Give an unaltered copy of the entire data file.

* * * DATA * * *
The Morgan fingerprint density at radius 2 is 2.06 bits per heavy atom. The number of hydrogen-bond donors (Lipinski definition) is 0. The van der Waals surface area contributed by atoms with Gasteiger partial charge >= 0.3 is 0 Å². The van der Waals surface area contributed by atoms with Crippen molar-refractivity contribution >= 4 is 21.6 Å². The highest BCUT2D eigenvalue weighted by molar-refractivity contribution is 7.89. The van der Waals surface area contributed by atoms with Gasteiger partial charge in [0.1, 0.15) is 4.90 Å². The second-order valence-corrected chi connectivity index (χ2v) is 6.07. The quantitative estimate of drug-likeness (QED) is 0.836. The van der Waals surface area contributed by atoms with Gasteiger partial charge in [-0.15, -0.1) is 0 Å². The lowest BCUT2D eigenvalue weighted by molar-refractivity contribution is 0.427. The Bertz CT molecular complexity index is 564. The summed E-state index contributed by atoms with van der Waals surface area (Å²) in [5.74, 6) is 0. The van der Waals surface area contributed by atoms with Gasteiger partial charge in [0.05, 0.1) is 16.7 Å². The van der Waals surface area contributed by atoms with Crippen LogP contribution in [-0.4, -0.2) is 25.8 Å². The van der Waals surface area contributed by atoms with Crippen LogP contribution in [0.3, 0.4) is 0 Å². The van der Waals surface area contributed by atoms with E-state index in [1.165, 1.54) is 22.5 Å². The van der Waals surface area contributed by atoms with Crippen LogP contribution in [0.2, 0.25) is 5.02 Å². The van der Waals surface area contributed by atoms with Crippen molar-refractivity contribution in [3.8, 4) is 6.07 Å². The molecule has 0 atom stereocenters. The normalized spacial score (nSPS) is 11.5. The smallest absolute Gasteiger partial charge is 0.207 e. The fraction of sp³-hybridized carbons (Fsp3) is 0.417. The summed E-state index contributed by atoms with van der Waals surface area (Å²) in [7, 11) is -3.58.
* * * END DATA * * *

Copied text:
The Morgan fingerprint density at radius 2 is 2.06 bits per heavy atom. The number of hydrogen-bond donors (Lipinski definition) is 0. The van der Waals surface area contributed by atoms with Gasteiger partial charge >= 0.3 is 0 Å². The van der Waals surface area contributed by atoms with Crippen molar-refractivity contribution >= 4 is 21.6 Å². The highest BCUT2D eigenvalue weighted by molar-refractivity contribution is 7.89. The van der Waals surface area contributed by atoms with Gasteiger partial charge in [0.1, 0.15) is 4.90 Å². The second-order valence-corrected chi connectivity index (χ2v) is 6.07. The quantitative estimate of drug-likeness (QED) is 0.836. The van der Waals surface area contributed by atoms with Gasteiger partial charge in [-0.15, -0.1) is 0 Å². The lowest BCUT2D eigenvalue weighted by molar-refractivity contribution is 0.427. The Bertz CT molecular complexity index is 564. The summed E-state index contributed by atoms with van der Waals surface area (Å²) in [5.74, 6) is 0. The van der Waals surface area contributed by atoms with Gasteiger partial charge in [0.05, 0.1) is 16.7 Å². The van der Waals surface area contributed by atoms with Crippen LogP contribution in [-0.4, -0.2) is 25.8 Å². The van der Waals surface area contributed by atoms with Crippen LogP contribution in [0.3, 0.4) is 0 Å². The van der Waals surface area contributed by atoms with E-state index in [1.165, 1.54) is 22.5 Å². The van der Waals surface area contributed by atoms with Crippen LogP contribution in [0.2, 0.25) is 5.02 Å². The van der Waals surface area contributed by atoms with Crippen molar-refractivity contribution in [3.8, 4) is 6.07 Å². The molecule has 0 atom stereocenters. The normalized spacial score (nSPS) is 11.5. The smallest absolute Gasteiger partial charge is 0.207 e. The fraction of sp³-hybridized carbons (Fsp3) is 0.417. The summed E-state index contributed by atoms with van der Waals surface area (Å²) in [7, 11) is -3.58.